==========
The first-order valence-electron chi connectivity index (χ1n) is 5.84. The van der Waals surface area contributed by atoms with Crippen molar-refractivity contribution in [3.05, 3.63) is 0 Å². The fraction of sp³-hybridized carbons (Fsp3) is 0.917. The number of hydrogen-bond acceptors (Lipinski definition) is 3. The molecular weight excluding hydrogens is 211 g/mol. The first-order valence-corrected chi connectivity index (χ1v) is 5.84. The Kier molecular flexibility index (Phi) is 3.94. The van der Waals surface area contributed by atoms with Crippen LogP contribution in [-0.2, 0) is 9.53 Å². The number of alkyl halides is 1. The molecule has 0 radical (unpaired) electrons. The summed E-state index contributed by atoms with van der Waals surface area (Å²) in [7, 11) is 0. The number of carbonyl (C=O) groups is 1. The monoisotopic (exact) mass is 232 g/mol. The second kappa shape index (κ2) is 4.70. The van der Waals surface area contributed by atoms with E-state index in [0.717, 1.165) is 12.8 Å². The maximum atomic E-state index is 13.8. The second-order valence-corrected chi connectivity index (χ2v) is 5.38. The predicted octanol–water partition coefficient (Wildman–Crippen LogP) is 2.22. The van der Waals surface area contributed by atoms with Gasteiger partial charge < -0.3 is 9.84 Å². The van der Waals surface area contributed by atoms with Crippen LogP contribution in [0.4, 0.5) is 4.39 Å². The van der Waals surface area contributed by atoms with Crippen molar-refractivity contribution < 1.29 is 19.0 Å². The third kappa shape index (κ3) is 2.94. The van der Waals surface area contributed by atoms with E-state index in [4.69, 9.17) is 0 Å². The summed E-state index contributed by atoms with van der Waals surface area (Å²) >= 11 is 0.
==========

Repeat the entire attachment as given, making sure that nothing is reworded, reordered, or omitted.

The first-order valence-electron chi connectivity index (χ1n) is 5.84. The van der Waals surface area contributed by atoms with Crippen molar-refractivity contribution in [3.05, 3.63) is 0 Å². The fraction of sp³-hybridized carbons (Fsp3) is 0.917. The number of hydrogen-bond acceptors (Lipinski definition) is 3. The molecular weight excluding hydrogens is 211 g/mol. The first-order valence-corrected chi connectivity index (χ1v) is 5.84. The Kier molecular flexibility index (Phi) is 3.94. The van der Waals surface area contributed by atoms with Crippen LogP contribution in [-0.2, 0) is 9.53 Å². The number of alkyl halides is 1. The molecule has 0 radical (unpaired) electrons. The summed E-state index contributed by atoms with van der Waals surface area (Å²) in [7, 11) is 0. The number of carbonyl (C=O) groups is 1. The monoisotopic (exact) mass is 232 g/mol. The second kappa shape index (κ2) is 4.70. The van der Waals surface area contributed by atoms with E-state index in [0.717, 1.165) is 12.8 Å². The maximum atomic E-state index is 13.8. The second-order valence-corrected chi connectivity index (χ2v) is 5.38. The predicted octanol–water partition coefficient (Wildman–Crippen LogP) is 2.22. The van der Waals surface area contributed by atoms with Gasteiger partial charge < -0.3 is 9.84 Å². The van der Waals surface area contributed by atoms with Crippen LogP contribution in [0.4, 0.5) is 4.39 Å². The van der Waals surface area contributed by atoms with Crippen molar-refractivity contribution < 1.29 is 19.0 Å². The third kappa shape index (κ3) is 2.94. The van der Waals surface area contributed by atoms with E-state index in [4.69, 9.17) is 0 Å². The summed E-state index contributed by atoms with van der Waals surface area (Å²) >= 11 is 0.